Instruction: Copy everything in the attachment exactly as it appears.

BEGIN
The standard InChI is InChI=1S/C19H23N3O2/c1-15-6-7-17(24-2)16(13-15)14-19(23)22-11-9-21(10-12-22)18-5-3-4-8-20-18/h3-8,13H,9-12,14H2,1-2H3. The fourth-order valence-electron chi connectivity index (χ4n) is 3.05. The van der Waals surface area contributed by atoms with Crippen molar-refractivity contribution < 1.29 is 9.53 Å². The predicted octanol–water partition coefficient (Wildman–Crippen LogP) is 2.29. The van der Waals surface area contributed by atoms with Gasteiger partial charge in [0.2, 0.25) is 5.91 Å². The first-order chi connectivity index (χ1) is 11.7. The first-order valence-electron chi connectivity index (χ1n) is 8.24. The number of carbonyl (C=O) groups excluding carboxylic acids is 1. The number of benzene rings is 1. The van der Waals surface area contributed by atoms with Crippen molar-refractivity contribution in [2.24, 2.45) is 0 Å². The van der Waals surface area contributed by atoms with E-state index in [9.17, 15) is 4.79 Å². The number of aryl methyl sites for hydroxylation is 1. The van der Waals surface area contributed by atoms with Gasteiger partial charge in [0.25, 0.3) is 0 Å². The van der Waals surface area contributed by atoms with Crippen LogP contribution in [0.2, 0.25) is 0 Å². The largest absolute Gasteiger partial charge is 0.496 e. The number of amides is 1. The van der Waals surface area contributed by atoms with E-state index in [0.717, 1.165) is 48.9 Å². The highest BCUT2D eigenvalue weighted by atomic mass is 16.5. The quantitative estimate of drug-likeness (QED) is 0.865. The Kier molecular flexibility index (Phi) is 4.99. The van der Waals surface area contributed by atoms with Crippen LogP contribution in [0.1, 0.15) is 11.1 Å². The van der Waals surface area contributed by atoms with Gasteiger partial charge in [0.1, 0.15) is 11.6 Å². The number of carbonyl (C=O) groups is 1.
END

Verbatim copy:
The standard InChI is InChI=1S/C19H23N3O2/c1-15-6-7-17(24-2)16(13-15)14-19(23)22-11-9-21(10-12-22)18-5-3-4-8-20-18/h3-8,13H,9-12,14H2,1-2H3. The fourth-order valence-electron chi connectivity index (χ4n) is 3.05. The van der Waals surface area contributed by atoms with Crippen molar-refractivity contribution < 1.29 is 9.53 Å². The predicted octanol–water partition coefficient (Wildman–Crippen LogP) is 2.29. The van der Waals surface area contributed by atoms with Gasteiger partial charge in [0.2, 0.25) is 5.91 Å². The first-order chi connectivity index (χ1) is 11.7. The first-order valence-electron chi connectivity index (χ1n) is 8.24. The number of carbonyl (C=O) groups excluding carboxylic acids is 1. The number of benzene rings is 1. The van der Waals surface area contributed by atoms with Crippen molar-refractivity contribution in [2.24, 2.45) is 0 Å². The van der Waals surface area contributed by atoms with E-state index in [9.17, 15) is 4.79 Å². The number of aryl methyl sites for hydroxylation is 1. The van der Waals surface area contributed by atoms with Gasteiger partial charge in [0.25, 0.3) is 0 Å². The van der Waals surface area contributed by atoms with Crippen LogP contribution in [0.2, 0.25) is 0 Å². The largest absolute Gasteiger partial charge is 0.496 e. The number of amides is 1. The van der Waals surface area contributed by atoms with E-state index in [0.717, 1.165) is 48.9 Å². The highest BCUT2D eigenvalue weighted by atomic mass is 16.5. The quantitative estimate of drug-likeness (QED) is 0.865. The Kier molecular flexibility index (Phi) is 4.99. The van der Waals surface area contributed by atoms with Crippen LogP contribution in [0.1, 0.15) is 11.1 Å². The van der Waals surface area contributed by atoms with Gasteiger partial charge in [0.1, 0.15) is 11.6 Å². The number of carbonyl (C=O) groups is 1.